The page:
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Aging Voice

Voice is produced by nerve, muscle, tendon and tissue functions, similar to the rest of our body. Therefore, it ages like the rest of our body. This is called presbylarynges (aging larynx). The tissues of the larynx (voice box) and the vocal cords become thinner and less elastic as we age. The resulting voice may be weak, breathy and reduced in loudness. Male voices become higher in pitch and female voices become lower in pitch. This “creaky” voice is often used by actors portraying elderly characters.

In addition to natural body changes, lifestyle changes also affect voice as people age. For example, if someone has been a teacher for 30 years and then retires to quieter pursuits, voice weakening often occurs. If such weakening progresses too far, voice will become difficult to hear and understand. It will take increasing effort to talk. Others might mistakenly think a creaky, weak voice is a sign of reduced intellectual functioning. These changes can result in social isolation and loss of power in groups, gatherings and the community. Most people can avoid severe affects of presbylarynges by exercising the voice with normal talking, singing and regular social involvement.

Other conditions such as acid reflux disease, vocal cord polyps, nerve injuries, neck/spinal problems and neurological diseases can also cause a weak, breathy, creaky voice. An examination by an Ear, Nose, Throat Physician is necessary for accurate diagnosis and appropriate medical treatment and/or therapy. To differentiate between presbylarynges and other diagnoses, a case history is obtained. Questions asked include a description of the symptoms, circumstances surrounding the onset, medications and other medical conditions and occupation and social information. The physician will use lighted scopes to look at the inside of the larynx and the vocal cords. The Speech Pathologist will ask the patient to do various voice tests to assess larynx and vocal cord function. Other tests such as videostroboscopy might be ordered. Referrals to other specialty services such as Neurology might be made.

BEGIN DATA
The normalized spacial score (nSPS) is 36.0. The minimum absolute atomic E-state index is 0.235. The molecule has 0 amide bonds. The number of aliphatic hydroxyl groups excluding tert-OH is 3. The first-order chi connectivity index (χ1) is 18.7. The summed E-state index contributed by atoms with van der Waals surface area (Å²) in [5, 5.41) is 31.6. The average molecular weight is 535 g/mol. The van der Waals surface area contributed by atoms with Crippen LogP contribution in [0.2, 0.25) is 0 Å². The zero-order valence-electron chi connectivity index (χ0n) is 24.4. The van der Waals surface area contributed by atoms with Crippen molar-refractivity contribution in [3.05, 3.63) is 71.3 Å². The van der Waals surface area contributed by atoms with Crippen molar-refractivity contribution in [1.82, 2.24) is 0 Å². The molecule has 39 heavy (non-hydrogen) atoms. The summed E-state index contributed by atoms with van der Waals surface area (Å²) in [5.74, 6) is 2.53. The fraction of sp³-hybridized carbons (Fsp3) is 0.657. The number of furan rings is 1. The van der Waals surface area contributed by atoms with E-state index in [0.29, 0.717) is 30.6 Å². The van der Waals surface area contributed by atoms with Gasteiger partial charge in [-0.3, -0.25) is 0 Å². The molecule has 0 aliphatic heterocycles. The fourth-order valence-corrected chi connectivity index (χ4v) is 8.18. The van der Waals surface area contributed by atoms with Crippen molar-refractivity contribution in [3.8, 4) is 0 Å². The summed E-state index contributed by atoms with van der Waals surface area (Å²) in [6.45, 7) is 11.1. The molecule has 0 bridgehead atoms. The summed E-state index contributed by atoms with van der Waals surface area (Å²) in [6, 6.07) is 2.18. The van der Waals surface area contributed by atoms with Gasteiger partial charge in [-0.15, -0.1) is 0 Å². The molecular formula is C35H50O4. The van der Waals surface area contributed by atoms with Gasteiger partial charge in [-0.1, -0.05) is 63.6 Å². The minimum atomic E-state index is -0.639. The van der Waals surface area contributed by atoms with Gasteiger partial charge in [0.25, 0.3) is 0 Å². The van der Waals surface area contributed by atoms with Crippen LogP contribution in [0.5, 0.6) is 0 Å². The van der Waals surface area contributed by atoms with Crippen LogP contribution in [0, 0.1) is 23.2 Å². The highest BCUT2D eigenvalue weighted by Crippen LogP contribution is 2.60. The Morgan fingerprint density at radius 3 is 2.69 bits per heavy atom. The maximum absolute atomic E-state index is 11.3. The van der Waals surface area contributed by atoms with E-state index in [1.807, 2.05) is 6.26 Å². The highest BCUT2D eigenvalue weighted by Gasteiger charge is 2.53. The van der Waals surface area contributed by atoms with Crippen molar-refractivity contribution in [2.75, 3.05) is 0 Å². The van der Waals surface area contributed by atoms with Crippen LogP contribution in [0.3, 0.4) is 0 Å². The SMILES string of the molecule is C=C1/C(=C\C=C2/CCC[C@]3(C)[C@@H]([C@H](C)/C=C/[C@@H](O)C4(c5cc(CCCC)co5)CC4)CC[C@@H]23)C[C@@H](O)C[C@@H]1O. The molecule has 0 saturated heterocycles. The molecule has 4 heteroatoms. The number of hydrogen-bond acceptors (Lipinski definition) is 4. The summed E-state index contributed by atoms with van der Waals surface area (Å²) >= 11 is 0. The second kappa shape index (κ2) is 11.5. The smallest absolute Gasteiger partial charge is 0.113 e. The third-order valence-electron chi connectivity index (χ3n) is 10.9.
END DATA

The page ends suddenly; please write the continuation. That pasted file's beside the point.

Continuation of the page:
If a diagnosis of presbylarynges is made, therapy with a Speech Pathologist is indicated. Voice exercises and voice health information will be given. Usually 4-6 therapy sessions and a home program are necessary to restore voice power. If therapy alone is not satisfactory, medical procedures and/or surgery can be offered. The purpose is to bulk up weak larynx and vocal cord structures.

The prognosis for improvement of presbylarynges is very good. The patient must follow physician recommendations and complete voice exercises regularly.

Call us at 612-339-2836 or toll-free at 866-316-0769 to refer your patient for an appointment, or submit an online referral.

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